It is often argued that contemporary lettering arose as a response to digital design – a way of seeking out the organic in the face of the alleged coldness of the mechanical. It is true to say that any innovation or technical advance has always been naturally followed by a wave of traditionalist revisionism.
The current trend in lettering has been brewing for more than a decade, but it truly exploded a few years ago, boosted by the expansion of social media like Pinterest and Instagram.
The expansion of digital design has also, paradoxically, prompted a rise in lettering and other more decorative forms of graphic expression. In part, this is because tools such as graphic tablets or certain digital editing programs allow you to create compositions that simulate the decorative effects of manual lettering.
Another explanation is that, since the beginning of this century, after several decades of being demonised by an extreme and misunderstood modernity, the decorative has become acceptable once more. Though this is not the first time in the history of design that this has happened, it is no longer linked to a specific cultural or artistic status – rather, it has become an everyday and popular need.
Furthermore, at a time when, theoretically, anyone can do anything on a computer, we seek the natural challenge of doing something that can only be done without one, and we feel the need to define personal styles and the distinction that comes with something unique. And so, we turn to old and obsolete techniques that allow us to challenge ourselves.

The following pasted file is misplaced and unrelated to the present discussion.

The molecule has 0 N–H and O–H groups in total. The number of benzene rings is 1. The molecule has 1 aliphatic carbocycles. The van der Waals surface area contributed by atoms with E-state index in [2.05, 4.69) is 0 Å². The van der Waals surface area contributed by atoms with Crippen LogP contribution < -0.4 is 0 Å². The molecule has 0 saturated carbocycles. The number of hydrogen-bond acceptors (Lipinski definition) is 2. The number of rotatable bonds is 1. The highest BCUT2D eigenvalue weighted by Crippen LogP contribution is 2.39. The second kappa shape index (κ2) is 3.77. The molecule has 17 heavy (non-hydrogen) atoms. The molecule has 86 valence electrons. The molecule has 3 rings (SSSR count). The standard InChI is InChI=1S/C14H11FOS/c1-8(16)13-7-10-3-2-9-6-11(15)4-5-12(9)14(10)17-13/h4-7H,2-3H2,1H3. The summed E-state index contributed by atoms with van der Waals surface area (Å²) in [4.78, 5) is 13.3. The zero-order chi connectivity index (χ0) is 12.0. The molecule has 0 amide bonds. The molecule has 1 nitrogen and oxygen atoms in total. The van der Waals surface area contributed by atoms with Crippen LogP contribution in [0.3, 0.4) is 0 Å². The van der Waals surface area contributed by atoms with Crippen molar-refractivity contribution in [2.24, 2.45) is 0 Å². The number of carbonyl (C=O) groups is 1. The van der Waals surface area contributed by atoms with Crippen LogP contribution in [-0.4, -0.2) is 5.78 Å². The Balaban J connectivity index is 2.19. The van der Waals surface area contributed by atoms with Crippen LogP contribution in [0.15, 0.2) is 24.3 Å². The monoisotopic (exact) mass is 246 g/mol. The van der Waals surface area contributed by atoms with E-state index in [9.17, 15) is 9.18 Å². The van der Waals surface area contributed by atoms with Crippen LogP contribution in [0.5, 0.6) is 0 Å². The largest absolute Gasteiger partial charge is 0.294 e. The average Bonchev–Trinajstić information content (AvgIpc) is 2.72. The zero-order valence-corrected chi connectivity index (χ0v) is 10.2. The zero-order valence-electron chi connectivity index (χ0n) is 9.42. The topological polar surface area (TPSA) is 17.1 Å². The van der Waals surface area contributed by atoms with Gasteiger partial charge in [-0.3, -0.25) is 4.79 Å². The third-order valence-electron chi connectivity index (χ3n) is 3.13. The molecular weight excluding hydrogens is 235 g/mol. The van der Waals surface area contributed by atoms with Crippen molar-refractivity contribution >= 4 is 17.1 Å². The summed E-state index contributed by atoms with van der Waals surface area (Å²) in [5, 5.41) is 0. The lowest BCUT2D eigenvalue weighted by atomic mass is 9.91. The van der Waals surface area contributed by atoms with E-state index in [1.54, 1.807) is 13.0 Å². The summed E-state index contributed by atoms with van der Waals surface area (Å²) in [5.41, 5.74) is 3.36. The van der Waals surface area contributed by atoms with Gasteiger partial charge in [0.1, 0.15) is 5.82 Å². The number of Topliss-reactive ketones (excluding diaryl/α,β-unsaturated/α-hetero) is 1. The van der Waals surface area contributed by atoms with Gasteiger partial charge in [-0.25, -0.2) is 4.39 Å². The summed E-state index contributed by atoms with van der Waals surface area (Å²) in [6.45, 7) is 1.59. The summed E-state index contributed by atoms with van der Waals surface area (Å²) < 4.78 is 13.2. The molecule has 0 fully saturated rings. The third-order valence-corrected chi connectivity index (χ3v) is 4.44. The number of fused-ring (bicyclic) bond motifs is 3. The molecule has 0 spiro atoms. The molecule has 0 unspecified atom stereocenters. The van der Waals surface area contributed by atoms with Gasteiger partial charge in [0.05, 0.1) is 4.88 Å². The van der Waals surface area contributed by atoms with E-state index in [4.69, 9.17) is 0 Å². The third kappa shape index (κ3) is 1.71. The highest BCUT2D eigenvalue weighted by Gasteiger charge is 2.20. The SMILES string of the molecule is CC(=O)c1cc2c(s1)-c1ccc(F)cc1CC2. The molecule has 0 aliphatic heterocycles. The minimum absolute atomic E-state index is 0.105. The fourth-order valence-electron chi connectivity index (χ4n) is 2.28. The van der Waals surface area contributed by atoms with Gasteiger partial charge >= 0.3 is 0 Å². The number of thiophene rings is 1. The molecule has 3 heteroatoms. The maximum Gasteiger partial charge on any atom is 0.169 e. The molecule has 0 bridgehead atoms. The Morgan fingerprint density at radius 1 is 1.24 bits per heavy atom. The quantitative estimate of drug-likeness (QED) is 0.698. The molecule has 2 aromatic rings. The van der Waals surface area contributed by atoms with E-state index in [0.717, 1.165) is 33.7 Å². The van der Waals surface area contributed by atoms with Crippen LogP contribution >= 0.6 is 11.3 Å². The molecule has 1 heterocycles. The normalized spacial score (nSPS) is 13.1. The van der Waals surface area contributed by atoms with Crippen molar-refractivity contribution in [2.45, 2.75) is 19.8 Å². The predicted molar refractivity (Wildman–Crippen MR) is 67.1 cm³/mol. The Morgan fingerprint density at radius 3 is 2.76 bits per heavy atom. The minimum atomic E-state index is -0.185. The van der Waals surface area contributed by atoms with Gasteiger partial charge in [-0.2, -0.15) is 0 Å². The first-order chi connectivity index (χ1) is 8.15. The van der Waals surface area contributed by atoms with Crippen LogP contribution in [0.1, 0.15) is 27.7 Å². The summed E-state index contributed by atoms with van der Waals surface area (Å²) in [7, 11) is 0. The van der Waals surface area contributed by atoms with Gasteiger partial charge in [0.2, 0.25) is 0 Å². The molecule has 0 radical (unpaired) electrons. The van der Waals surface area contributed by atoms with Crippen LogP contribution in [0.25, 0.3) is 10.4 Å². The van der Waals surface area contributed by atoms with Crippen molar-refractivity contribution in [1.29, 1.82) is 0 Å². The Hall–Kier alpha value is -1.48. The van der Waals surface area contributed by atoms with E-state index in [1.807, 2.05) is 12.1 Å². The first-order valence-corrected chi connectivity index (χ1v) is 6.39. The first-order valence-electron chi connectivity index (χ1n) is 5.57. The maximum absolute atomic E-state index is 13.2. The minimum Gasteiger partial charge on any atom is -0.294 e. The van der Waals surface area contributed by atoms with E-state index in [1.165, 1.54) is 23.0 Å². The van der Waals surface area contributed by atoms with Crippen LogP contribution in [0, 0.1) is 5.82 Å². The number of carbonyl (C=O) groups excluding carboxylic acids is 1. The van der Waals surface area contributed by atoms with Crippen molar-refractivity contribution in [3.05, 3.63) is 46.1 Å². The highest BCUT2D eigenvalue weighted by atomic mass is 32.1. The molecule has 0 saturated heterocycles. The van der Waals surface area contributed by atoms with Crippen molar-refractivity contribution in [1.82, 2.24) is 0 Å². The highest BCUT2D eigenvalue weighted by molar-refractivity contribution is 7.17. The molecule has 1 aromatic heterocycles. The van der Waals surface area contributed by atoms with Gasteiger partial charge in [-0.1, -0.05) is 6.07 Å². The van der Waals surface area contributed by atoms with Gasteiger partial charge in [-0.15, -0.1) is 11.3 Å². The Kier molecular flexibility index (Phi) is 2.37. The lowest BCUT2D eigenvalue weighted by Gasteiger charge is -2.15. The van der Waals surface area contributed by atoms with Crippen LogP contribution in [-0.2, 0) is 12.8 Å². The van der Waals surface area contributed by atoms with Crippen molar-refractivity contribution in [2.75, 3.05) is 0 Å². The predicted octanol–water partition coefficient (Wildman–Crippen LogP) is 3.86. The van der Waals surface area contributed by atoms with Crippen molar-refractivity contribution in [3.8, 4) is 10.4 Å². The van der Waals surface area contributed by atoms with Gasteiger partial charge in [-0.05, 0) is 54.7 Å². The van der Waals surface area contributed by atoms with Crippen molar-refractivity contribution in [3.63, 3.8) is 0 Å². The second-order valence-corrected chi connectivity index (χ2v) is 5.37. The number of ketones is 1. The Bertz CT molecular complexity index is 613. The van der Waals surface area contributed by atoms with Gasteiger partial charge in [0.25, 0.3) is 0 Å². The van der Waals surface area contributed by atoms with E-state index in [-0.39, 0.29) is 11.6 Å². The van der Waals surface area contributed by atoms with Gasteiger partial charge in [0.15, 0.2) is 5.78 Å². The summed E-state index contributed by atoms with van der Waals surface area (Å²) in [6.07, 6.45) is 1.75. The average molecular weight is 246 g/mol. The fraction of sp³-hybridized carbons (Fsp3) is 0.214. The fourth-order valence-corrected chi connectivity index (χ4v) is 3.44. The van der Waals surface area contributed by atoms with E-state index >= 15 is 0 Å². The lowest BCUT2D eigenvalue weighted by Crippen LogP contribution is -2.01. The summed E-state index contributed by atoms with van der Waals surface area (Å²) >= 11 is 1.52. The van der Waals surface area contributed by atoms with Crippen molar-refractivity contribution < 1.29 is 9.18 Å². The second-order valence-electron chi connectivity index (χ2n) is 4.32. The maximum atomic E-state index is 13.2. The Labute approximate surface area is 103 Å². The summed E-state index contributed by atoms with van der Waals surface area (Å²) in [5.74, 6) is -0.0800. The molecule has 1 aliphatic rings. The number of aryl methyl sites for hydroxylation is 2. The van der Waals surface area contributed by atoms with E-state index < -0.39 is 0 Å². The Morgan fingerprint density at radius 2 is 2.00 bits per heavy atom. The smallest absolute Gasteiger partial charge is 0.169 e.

The final explanation is that, given the commercialisation of the modern world, the need arises to do something without a commercial use, merely for the simple pleasure of visual enjoyment, or for the joy of doing something for oneself. Not everything has to be perfect, and lettering is one of the current manifestations of how much we need imperfection in our lives. However, even with all these nuances and adjustments imposed by this contemporary context, lettering has once again become a professional practice that is gaining traction.
It should be made clear at this point that, although all three disciplines work with letters, there are major differences between typography, calligraphy and lettering. Very broadly speaking, typography is essentially mechanised writing, calligraphy is based on the physical act of writing, while lettering is essentially letter illustration.
The strength of lettering lies in uniting the expressiveness of calligraphy, the communicated nature of typography and the suggestive power of illustration, all in one unique piece. But however much the result may evoke a sense of inventiveness, immediacy, or freedom, it requires a great deal of planning for exactly the reasons mentioned above.
In a professional context, its uses range from logo design, packaging or advertising, to illustrations for media or book covers or even unique, customised objects, such as simple wedding invitations. The important thing is not so much that it looks pretty or attractive, but that it fits the purpose it was designed for and correctly conveys the right message. Unlike many standardised solutions, which need to follow a pre-established design system to maintain consistency, lettering must fit the message like a second skin. This means that a single piece, with a particular style, should not be used for different projects.
We also often forget that the letter itself— be it typography, calligraphy or lettering— is a means of communication, so we cannot uncouple it from the content it is conveying and merely enjoy its form. Good lettering designers know this, and use this exact principle as the basis on which to create their pieces, rather than limiting themselves to the simple recreation of a historical model or mere aesthetic enjoyment.